Widespread damage, power outages
Michelle Pierce said that time will be stuck in her head for a long time, after strong winds from an apparent tornado in the early morning hours of Tuesday morning knocked down a large tree in front of the house next door to hers on Cedar Street downtown.
Pierce, who has lived in her three-story at 202 Cedar St. for more than 15 years, said at one point during the storm, she had gone outside during a lull in Tropical Storm Isaias, and a neighbor had admonished her to go back into her house.
She saw trees along her street bending over toward the homes on her side of the street, and then when inside as the tornado was overhead, the doors inside her home were opening and closing, and the home itself was shaking.
“I keep getting goosebumps because I’m still shook,” Pierce said as she stood outside her home late Tuesday morning, her 11-year-old son and 16-year-old daughter finally asleep after being awake during the overnight hours. “It was like, we were chilling after we got the first alert, and it said it would be over by 2:45, so we went back upstairs and laid down and then, we were hearing the rain, rain, like a thunderstorm coming. So then I’m like, OK, and then it got quiet, so me and my boy got up — he was in the recliner and we were watching cartoons. It got quiet and we just hear this noise, whoooosh.”
She and her son jumped up and were yelling out that there was a tornado, and all of her windows were rattling.
“You could feel it,” Pierce said, as she began to stomp to demonstrate. “What in the world? The whole house, you could feel it.”
Her thoughts at the time?
“What are we going to do? We’ve got nowhere to go,” Pierce said. “It’s crazy. We were just so scared, and then it just stopped.”
The city reported two possible tornadoes touched down during the early morning hours Tuesday in the downtown and King’s Fork areas of Suffolk as part of Tropical Storm Isaias, with strong winds knocking down trees and power lines, while damaging numerous homes and businesses.
An EF-1 tornado touched down in the city May 11, 2019. That tornado tracked about two miles across the city and measured about 200 yards wide.
The city reported damage in the area from White Marsh Road to the King’s Fork area, with the Riverview and Hall Place neighborhoods taking the brunt of one, while areas of downtown on Cedar Street near Peanut Park, as well as areas of downtown along South Saratoga and West Washington streets, also sustained heavy damage from downed trees and strong winds.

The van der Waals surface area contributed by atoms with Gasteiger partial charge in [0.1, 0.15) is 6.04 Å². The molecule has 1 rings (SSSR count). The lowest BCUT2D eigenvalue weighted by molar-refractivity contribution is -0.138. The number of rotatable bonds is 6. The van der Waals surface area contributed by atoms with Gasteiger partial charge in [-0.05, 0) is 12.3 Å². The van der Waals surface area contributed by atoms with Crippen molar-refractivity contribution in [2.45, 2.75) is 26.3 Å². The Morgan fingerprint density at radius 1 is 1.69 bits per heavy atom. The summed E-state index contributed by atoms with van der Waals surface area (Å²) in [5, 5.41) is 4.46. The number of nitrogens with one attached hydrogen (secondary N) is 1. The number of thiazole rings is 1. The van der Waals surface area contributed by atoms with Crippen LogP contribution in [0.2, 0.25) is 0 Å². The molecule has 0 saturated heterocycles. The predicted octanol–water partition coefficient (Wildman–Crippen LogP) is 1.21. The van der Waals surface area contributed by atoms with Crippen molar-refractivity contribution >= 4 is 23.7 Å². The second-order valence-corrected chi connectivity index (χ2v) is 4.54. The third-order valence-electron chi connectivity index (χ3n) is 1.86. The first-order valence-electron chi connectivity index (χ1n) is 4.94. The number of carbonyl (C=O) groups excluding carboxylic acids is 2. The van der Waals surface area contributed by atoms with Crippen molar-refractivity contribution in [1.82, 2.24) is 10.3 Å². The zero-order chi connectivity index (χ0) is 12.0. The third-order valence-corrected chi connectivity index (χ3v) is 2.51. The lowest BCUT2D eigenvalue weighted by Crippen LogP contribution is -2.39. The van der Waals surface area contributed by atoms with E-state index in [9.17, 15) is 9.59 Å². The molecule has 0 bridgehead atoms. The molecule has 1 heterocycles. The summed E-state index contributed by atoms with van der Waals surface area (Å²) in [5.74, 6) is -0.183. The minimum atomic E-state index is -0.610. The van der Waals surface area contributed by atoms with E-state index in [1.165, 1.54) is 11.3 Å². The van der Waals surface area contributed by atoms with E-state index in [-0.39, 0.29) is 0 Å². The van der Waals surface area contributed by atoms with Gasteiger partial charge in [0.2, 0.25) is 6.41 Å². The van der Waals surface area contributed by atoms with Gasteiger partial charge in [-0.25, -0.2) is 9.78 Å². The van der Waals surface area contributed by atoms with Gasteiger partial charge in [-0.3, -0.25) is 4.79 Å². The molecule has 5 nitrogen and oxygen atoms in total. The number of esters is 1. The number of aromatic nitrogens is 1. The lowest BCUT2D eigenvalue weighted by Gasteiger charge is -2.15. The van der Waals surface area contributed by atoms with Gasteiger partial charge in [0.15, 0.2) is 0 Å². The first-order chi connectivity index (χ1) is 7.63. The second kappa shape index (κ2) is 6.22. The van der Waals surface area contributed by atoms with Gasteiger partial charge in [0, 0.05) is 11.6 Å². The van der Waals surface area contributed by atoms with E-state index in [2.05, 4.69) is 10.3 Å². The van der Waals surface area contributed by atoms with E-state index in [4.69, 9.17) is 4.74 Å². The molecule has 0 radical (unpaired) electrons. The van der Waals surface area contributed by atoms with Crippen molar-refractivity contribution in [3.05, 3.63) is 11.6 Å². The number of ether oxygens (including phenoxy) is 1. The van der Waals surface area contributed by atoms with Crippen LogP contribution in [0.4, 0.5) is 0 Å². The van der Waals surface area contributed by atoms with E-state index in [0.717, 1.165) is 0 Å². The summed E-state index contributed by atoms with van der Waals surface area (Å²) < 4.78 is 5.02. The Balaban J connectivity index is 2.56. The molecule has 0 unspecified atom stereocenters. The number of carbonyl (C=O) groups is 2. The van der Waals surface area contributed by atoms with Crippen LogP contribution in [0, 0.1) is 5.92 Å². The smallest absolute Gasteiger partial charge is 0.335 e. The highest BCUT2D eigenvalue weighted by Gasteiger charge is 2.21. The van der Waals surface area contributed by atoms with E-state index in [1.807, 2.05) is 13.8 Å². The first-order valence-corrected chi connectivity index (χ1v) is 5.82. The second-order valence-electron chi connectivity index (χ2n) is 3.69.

As of mid-morning Tuesday, Dominion Energy reported 21,000 outages in Suffolk, which is about 83% of its customers in the city.
By about 3 p.m. Tuesday, there were 15,570 Dominion customers in the city without power, with more than 180,000 people without power among its customers in southeastern Virginia as of mid-afternoon Tuesday. With more than 500,000 Dominion customers in Virginia, North Carolina and South Carolina who had lost power through midday Tuesday, it said it would be at least several days before power was fully restored, especially in North Carolina, Hampton Roads, the Northern Neck and Middle Peninsula. Community Electric Cooperative had reported about 2,200 people without power, or about 67% of its city customers, as of mid-morning Tuesday.
The city was also reporting multiple roads with downed trees and power lines, including Turlington Road, Bennetts Pasture Road, U.S. Route 58 eastbound at Wilroy Road, a part of Route 58 westbound, the 4700 block of Whaleyville Boulevard and the 5500 block of Godwin Boulevard. City Public Works crews are working in those affected areas, and city officials ask that residents stay off of affected roadways and out of damaged neighborhoods, as damage assessments are ongoing.